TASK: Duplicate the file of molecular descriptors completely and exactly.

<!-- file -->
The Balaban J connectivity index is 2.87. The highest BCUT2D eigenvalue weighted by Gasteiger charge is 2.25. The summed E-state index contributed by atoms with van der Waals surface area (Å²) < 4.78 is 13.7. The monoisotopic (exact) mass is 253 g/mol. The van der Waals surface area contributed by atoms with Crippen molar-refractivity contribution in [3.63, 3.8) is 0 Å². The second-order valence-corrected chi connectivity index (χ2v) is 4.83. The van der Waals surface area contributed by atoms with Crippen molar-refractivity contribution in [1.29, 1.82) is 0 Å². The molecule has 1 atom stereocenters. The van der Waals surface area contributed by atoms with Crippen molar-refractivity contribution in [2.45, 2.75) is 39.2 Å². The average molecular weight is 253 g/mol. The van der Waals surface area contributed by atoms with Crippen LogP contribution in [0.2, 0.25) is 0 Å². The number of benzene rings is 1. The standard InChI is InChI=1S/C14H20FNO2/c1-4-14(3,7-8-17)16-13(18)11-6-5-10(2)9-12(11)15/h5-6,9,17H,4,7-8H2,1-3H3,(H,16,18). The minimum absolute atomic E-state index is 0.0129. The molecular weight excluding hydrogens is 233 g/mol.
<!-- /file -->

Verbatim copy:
The Balaban J connectivity index is 2.87. The highest BCUT2D eigenvalue weighted by Gasteiger charge is 2.25. The summed E-state index contributed by atoms with van der Waals surface area (Å²) < 4.78 is 13.7. The monoisotopic (exact) mass is 253 g/mol. The van der Waals surface area contributed by atoms with Crippen molar-refractivity contribution in [3.63, 3.8) is 0 Å². The second-order valence-corrected chi connectivity index (χ2v) is 4.83. The van der Waals surface area contributed by atoms with Crippen molar-refractivity contribution in [1.29, 1.82) is 0 Å². The molecule has 1 atom stereocenters. The van der Waals surface area contributed by atoms with Crippen molar-refractivity contribution in [2.45, 2.75) is 39.2 Å². The average molecular weight is 253 g/mol. The van der Waals surface area contributed by atoms with Crippen LogP contribution in [0.2, 0.25) is 0 Å². The number of benzene rings is 1. The standard InChI is InChI=1S/C14H20FNO2/c1-4-14(3,7-8-17)16-13(18)11-6-5-10(2)9-12(11)15/h5-6,9,17H,4,7-8H2,1-3H3,(H,16,18). The minimum absolute atomic E-state index is 0.0129. The molecular weight excluding hydrogens is 233 g/mol.